Jekyll and Hyde: 10 May to 26 May, Rangiora Town Hall. For more information email firstname.lastname@example.org or to book tickets visit www.ncms.co.nz with iTicket.
If you’ve ever been to a Showbiz Christchurch performance and been blown away by the on-stage performance, you’re seeing just a small fraction of the local talent that culminates in an end product of this calibre.
The 80-year-old community theatrical society stages three productions each year. The Saunders & Co 2018 season commences at the Isaac Theatre Royal with Wicked from 6-21 April; followed by Broadway Hitmen, a concert of Cole Porter and Andrew Lloyd Webber hits, from 13-15 July; and is completed by Les Misérables opening on 14 September.
Up to 100 people can be involved behind the scenes in just one show, volunteers who put hundreds of unpaid hours into their roles.
In Wicked’s on stage performance, you will see two leads (played by four actors on alternate nights), six principal roles, 16 ensemble cast and 15 dancers, with 16 backing vocalists and 18 orchestral performers in the pit. Backstage however, 100 equally important parts make it all come together.
Vicki Morris-Williamson has been volunteering for Showbiz Christchurch for 19 years and is part of a team responsible for ensuring hats and costumes are made show ready and fit the brief of Director Stephen Robertson.
Successful Broadway shows like Wicked, complete national and international tours before the rights to stage them are given to community theatre groups. Showbiz Christchurch is the first in New Zealand to get these rights to stage Wicked.
“The Showbiz Christchurch performance is a whole new production,” Vicki says.
“Stephen creates the best shows he can and is completely invested in bringing something special to the stage. He visualises exactly what he wants down to the smallest detail. We then start with the bones of the costumes, adding and improving everything, making it our own unique show.”
Vicki is currently living in a sea of green, as she works diligently to overhaul hats that came from an international production and create new ones for the Emerald City townsfolk in Wicked. Just about every member of the cast is on stage for this scene and every costume has a hat. That’s 35 hats, each representing Vicki’s work to realise Stephen’s vision for it.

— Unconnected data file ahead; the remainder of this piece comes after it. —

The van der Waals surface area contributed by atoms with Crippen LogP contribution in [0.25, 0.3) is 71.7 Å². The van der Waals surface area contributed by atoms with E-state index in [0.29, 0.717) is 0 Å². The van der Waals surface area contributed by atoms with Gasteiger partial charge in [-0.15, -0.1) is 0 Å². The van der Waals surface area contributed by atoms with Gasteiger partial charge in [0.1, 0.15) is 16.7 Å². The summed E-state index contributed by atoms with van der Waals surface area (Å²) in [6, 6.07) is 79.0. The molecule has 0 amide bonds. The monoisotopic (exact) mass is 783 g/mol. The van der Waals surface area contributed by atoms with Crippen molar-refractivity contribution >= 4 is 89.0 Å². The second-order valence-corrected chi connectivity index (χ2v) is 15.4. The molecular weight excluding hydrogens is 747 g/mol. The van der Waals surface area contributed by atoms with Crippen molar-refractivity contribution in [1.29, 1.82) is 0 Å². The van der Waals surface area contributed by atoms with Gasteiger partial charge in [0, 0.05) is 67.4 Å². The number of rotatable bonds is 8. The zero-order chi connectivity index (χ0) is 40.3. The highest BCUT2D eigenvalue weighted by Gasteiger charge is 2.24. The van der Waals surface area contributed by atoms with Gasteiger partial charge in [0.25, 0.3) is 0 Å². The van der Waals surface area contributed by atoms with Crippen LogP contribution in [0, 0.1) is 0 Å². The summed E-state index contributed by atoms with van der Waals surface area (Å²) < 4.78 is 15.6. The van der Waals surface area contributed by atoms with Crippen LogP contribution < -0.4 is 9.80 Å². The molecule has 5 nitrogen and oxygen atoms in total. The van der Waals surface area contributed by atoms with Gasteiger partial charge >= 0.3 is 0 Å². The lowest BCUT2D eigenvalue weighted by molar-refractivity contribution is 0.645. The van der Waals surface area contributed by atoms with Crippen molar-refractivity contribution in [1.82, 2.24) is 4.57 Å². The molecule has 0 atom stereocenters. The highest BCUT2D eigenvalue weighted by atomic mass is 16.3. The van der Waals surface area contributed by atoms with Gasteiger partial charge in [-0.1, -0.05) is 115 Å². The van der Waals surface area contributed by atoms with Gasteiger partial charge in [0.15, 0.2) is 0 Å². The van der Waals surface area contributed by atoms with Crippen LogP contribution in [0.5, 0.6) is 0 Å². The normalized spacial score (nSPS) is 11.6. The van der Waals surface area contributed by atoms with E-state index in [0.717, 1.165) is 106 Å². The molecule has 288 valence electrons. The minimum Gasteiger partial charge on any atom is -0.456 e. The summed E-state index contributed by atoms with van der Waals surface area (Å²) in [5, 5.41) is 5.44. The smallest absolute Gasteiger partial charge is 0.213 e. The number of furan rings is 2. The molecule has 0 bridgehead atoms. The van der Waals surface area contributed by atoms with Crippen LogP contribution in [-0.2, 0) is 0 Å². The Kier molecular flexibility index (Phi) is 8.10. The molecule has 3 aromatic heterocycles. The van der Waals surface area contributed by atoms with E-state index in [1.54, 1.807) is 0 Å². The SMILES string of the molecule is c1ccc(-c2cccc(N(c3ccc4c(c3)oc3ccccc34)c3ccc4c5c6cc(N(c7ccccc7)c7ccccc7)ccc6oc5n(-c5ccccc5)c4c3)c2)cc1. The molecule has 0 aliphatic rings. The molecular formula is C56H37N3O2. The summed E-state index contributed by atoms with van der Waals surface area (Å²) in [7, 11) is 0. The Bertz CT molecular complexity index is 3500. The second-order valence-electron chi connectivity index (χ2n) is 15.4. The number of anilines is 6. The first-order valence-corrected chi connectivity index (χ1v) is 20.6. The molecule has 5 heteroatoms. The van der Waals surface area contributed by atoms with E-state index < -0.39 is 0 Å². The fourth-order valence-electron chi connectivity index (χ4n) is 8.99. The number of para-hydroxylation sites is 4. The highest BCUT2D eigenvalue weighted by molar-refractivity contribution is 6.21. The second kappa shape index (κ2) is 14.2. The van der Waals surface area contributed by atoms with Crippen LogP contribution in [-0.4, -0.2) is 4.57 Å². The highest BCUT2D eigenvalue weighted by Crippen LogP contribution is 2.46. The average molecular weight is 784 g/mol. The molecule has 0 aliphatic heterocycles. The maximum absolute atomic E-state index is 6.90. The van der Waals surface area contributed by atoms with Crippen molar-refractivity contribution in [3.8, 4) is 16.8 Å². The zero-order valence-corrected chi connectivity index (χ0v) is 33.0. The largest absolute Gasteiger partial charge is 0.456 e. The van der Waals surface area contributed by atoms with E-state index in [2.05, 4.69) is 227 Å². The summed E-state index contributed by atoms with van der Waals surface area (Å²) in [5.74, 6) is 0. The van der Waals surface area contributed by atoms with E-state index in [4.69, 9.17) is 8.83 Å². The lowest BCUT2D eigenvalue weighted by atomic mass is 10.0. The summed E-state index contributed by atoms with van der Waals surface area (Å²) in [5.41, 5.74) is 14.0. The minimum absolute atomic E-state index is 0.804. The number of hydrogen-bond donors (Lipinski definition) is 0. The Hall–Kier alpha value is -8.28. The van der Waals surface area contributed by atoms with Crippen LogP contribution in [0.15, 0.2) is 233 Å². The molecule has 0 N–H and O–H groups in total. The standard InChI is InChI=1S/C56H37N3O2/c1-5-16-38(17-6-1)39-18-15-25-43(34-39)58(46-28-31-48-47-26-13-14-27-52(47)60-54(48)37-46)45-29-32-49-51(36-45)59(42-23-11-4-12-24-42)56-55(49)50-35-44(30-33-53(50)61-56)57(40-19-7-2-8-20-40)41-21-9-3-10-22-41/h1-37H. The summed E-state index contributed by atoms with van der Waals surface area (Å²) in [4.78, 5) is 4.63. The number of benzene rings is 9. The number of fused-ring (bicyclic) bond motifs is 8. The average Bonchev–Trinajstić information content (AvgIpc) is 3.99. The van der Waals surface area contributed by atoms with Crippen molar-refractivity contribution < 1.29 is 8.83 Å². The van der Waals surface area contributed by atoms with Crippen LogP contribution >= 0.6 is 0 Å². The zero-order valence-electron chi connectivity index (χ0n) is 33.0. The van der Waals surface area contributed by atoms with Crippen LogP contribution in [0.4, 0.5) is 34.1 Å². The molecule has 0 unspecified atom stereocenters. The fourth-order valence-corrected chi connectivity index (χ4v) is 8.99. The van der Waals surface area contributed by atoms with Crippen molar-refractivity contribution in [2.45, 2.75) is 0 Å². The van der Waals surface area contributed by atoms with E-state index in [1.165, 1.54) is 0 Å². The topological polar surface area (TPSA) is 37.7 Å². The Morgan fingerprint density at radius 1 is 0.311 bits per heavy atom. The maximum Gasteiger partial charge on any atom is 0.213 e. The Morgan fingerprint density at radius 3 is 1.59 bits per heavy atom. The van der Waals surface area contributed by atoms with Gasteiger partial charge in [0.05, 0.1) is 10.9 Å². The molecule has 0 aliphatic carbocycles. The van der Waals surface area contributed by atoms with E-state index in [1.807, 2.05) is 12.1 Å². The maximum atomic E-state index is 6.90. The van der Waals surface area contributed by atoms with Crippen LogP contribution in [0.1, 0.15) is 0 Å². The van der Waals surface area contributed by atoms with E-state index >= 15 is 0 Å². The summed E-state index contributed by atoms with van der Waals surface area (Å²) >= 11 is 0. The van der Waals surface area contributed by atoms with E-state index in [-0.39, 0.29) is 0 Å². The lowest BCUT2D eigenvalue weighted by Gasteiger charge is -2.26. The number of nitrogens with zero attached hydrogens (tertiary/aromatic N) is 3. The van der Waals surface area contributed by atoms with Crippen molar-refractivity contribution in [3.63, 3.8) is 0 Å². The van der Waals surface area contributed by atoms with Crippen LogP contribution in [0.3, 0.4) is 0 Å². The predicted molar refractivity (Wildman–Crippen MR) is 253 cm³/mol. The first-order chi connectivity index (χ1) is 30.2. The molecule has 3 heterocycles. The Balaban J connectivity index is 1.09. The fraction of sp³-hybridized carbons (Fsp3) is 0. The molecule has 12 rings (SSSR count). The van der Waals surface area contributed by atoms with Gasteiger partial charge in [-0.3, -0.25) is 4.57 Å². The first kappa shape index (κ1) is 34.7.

Vicki wears many hats herself in the months that go into each performance. She is involved in costuming, pre-setting (planning set positioning), pack in (putting props up in the theatre), then the in-theatre rehearsals, before the run of shows.
“I warn my hubby heading into show season, that he won’t see me for three months,” she laughs. But working around a full-time job, it’s not an exaggeration.
It’s a family affair for her though. Vicki’s son James (then 12) joined her in her first production, playing Joseph in Joseph and the Amazing Technicolour Dreamcoat. Her daughter Jenna – a professional dancer from the New Zealand School of Dance – made her Showbiz Christchurch debut at 19 and will be performing in Wicked when it starts next month. Tickets are available from www.ticketek.co.nz/showbiz.
Oil That Is, Black Gold…Texas Tea! Yes, ma’am, you heard right. That rag-taggle bunch of Hillbillies are coming to town, and they’re promising all kinds of crazy Clampett chaos!
Produced by Craig Hutchison of CAS’n’OVA PRODUCTIONS, The Beverly Hillbillies is the second show to be directed by Rebecca Wakelin. In 2016 Rebecca directed Dad’s Army and had such a ball, she couldn’t wait to get back in the director’s chair.
The Beverly Hillbillies calls for 22 characters, with 17 actors on stage. “I love big shows and I love big casts,” Rebecca says. “We are only in the second week of read-throughs, but already there’s a great sense of camaraderie amongst cast and crew.”
Along with crotchety Granny, peace-maker Jed, heart-throb Jethro and the lovely Ellie-May, the show sees the return of unscrupulous banker Milburn Drysdale and his ostentatious wife Margaret, and Drysdale’s secretary, the prim and proper Miss Hathaway.
“We’d love for people to dress the part – flaunt their favourite Hillbilly look. We plan to have the Clampett’s car (a near spot-on replica) parked outside the theatre, so people can pose as ‘the Clampetts’ and have a photo or two of a fantastic, fun-filled show.”
That’s as genuine a heart-warming invitation as the Clampett’s ‘Ya’ll come back now – y’hear?’
The Beverly Hillbillies: 19 April – 28 April. Bookings information visit www.casnova.co.nz/theatre.
Metropol has two double passes to The Beverly Hillbillies to giveaway. To enter, head to www.metropol.co.nz/win. Entries close on Monday 12 March and winners will be notified on Tuesday 13 March.